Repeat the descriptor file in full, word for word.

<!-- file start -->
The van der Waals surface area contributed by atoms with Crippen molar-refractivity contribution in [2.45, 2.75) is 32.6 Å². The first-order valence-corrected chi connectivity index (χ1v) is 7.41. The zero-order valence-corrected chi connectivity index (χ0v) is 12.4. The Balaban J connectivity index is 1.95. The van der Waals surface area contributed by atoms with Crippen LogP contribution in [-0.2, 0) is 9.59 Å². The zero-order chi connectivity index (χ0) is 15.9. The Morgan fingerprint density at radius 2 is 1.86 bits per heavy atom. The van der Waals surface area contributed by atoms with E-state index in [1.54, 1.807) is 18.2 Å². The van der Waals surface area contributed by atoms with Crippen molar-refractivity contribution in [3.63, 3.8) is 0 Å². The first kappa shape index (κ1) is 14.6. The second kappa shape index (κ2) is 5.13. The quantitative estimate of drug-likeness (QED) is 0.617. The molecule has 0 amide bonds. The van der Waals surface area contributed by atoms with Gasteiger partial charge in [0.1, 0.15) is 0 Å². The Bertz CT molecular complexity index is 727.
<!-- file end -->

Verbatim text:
The van der Waals surface area contributed by atoms with Crippen molar-refractivity contribution in [2.45, 2.75) is 32.6 Å². The first-order valence-corrected chi connectivity index (χ1v) is 7.41. The zero-order valence-corrected chi connectivity index (χ0v) is 12.4. The Balaban J connectivity index is 1.95. The van der Waals surface area contributed by atoms with Crippen LogP contribution in [-0.2, 0) is 9.59 Å². The zero-order chi connectivity index (χ0) is 15.9. The Morgan fingerprint density at radius 2 is 1.86 bits per heavy atom. The van der Waals surface area contributed by atoms with E-state index in [1.54, 1.807) is 18.2 Å². The van der Waals surface area contributed by atoms with Crippen molar-refractivity contribution in [3.63, 3.8) is 0 Å². The first kappa shape index (κ1) is 14.6. The second kappa shape index (κ2) is 5.13. The quantitative estimate of drug-likeness (QED) is 0.617. The molecule has 0 amide bonds. The van der Waals surface area contributed by atoms with Gasteiger partial charge in [0.1, 0.15) is 0 Å². The Bertz CT molecular complexity index is 727.